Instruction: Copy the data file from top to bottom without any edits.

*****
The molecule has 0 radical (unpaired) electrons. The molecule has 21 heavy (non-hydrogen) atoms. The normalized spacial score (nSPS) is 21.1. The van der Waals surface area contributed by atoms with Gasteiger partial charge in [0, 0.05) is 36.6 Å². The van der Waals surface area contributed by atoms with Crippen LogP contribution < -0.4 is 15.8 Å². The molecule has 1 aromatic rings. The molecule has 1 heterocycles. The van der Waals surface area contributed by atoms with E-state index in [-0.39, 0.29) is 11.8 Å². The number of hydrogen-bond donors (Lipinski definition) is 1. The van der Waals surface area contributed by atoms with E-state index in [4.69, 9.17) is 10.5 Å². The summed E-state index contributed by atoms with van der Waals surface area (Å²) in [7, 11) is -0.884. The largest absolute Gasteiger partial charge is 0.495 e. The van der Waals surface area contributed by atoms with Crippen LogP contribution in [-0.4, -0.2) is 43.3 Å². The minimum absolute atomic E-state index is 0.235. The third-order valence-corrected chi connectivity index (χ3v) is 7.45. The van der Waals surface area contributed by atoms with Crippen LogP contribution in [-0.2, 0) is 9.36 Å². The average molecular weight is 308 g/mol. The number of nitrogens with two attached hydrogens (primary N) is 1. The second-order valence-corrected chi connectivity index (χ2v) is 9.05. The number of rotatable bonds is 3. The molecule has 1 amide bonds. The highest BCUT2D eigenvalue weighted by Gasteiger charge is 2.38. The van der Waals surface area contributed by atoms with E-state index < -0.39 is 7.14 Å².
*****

The molecule has 0 radical (unpaired) electrons. The molecule has 21 heavy (non-hydrogen) atoms. The normalized spacial score (nSPS) is 21.1. The van der Waals surface area contributed by atoms with Gasteiger partial charge in [0, 0.05) is 36.6 Å². The van der Waals surface area contributed by atoms with Crippen LogP contribution < -0.4 is 15.8 Å². The molecule has 1 aromatic rings. The molecule has 1 heterocycles. The van der Waals surface area contributed by atoms with E-state index in [-0.39, 0.29) is 11.8 Å². The number of hydrogen-bond donors (Lipinski definition) is 1. The van der Waals surface area contributed by atoms with E-state index in [4.69, 9.17) is 10.5 Å². The summed E-state index contributed by atoms with van der Waals surface area (Å²) in [7, 11) is -0.884. The largest absolute Gasteiger partial charge is 0.495 e. The van der Waals surface area contributed by atoms with Crippen LogP contribution in [-0.4, -0.2) is 43.3 Å². The minimum absolute atomic E-state index is 0.235. The third-order valence-corrected chi connectivity index (χ3v) is 7.45. The van der Waals surface area contributed by atoms with Crippen LogP contribution in [-0.2, 0) is 9.36 Å². The average molecular weight is 308 g/mol. The number of nitrogens with two attached hydrogens (primary N) is 1. The second-order valence-corrected chi connectivity index (χ2v) is 9.05. The number of rotatable bonds is 3. The molecule has 1 amide bonds. The highest BCUT2D eigenvalue weighted by Gasteiger charge is 2.38. The van der Waals surface area contributed by atoms with E-state index < -0.39 is 7.14 Å².